I'm wearing my contact lenses for the first time since I got that series of colds that lasted, I kid you not, 70 days.  Actually, I put the lenses in once when I thought I was getting better but I had to take them out after a couple of hours when the eye boogies took over.  What a relief to take off those glasses!  Soft contact lenses are definitely one of the blessings of our modern age. 

The concept of the contact lens was first proposed by none other than Leonardo da Vinci.  (What a great mind!)  Hard glass lenses were in use in the late 19th century, but I'm not sure by whom - it must have been torture to wear them.  It was in the 1940's that all-plastic lenses were invented, but they were still very uncomfortable.  The men we have to thank for today's modern lenses are Czechoslovakian chemist Otto Wichterle and his assistant, Dr. Drahoslav Lim.  They invented the lenses in the late fifties and some countries were using the product in the sixties, but of course, the FDA did not approve the hydrogel or "Softlens" material for use in the U.S. until 1971, when Bausch & Lomb introduced the first commercially available soft contact lens here.  Dr. Lim actually invented the soft, water absorbing plastic they used, hydroxyethyl methacrylate (HEMA).  Another great leap forward thanks to materials innovation! (Summarized from this, this and this.)

I'm sure many of you are thinking that the contact lens is old news and I should be writing about vision correction surgery.  But I write about the Little Things that are important to me, and I'm not a good candidate for LASIK or other corrective surgery since I only have one working eye and so no room for error.  Besides, I thought it was an interesting history.

Thursday, December 11, 2008

Montessori Observations

I've now observed 4 Montessori schools.  The plan is for Samantha to start school next fall, which means I have to decide on a school and register her sometime between January and March.  Unfortunately, I've been at least a little bit disappointed with all the schools I've seen so far.  I've ruled out 2 schools, one of which ended up being too far away and one which was Montessori-lite and charged about 30% more than average to boot. 

Both of the others are acceptable.  They use Montessori materials and set up the classrooms attractively and properly.  The students at both schools acted independently, choosing their own work, focusing, and respecting the other children.  However, neither school has a true 3 hour work cycle.  Between the "occasional" Spanish class, art time, birthday parties, holiday celebrations, circle time, lunch time, and outside time, the time spent on the "work" of the Montessori method is fragmented.  At one school I also felt the classroom was too cramped and cluttered, and at the other, that the teachers were a bit too involved in the childrens' work.  Of course, both schools propagandize the kids with religion and environmentalism, but not to an extent that I would reject them.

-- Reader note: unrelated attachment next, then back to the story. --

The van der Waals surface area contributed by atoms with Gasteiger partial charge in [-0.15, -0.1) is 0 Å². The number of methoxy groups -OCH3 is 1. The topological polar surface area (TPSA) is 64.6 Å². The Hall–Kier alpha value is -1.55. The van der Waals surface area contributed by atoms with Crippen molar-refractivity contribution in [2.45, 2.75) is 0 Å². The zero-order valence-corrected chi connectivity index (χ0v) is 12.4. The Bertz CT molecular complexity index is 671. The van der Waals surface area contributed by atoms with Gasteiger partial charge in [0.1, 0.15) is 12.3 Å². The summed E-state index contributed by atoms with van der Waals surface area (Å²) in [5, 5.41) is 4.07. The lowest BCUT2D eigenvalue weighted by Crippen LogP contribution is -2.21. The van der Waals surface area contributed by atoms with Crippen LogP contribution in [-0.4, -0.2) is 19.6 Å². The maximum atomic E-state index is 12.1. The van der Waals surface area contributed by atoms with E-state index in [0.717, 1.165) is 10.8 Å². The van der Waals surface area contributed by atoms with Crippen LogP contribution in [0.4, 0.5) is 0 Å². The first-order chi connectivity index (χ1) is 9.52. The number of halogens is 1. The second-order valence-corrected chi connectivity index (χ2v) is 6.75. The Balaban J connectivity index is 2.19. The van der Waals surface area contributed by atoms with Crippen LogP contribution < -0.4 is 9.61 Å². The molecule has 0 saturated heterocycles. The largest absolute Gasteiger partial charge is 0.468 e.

Today I found a school that I'm really excited about.  I'm going to observe the classroom on Monday.  This school actually explains and defends the 3 hour work cycle on its web site.  Pictures of the classrooms bode well.  It has reasonable tuition and no other glaring problems.  I've got a feeling about this one and I can't wait to see it.  It's so exciting to be working on this aspect of Samantha's future!

Tuesday, December 9, 2008


Here's another one:  Why do people use placemats?  Is it supposed to be easier to clean the placemat than the table?  I can understand a tablecloth, but only if you have an ugly table.  If it's a nice table, don't you want to see it?  This all seems to be one step away from covering your furniture in plastic.

A Little Thing

Now that we have 2 sinks in our master bathroom again, it's not ridiculous for me and my husband to each use our own favorite brand of toothpaste.

Monday, December 8, 2008


Does anybody iron their clothes anymore?  I've never ironed and yes, my clothes are wrinkled some of the time (but not often, thanks to this).  But, seriously, after sorting, washing, and drying clothes, does anyone really get out an ironing board and an iron, put water in it, wait for it to heat up, and spend multiple minutes per item making them just perfect, then folding or hanging?  And I've heard a rumor that some people actually iron their sheets!  What planet do they live on?

Thursday, December 4, 2008

When Supergluing Your Fingers Together is Not a Mistake

Ever since my first real winter in Chicago 1999-2000 (I grew up in Los Angeles), I've had terrible problems with dry skin.  In Chicago, my heels cracked so badly they bled, which was painful enough, but last winter my fingers started splitting.  Right where the edge of the nail meets the finger I got these deep cuts.  Two of my favorite activities, writing (typing) and cooking, became torture.  It started up again about a week ago and was so bad I decided to try my father's trick - Superglue.  Yes, I glued my fingers back together.  It works!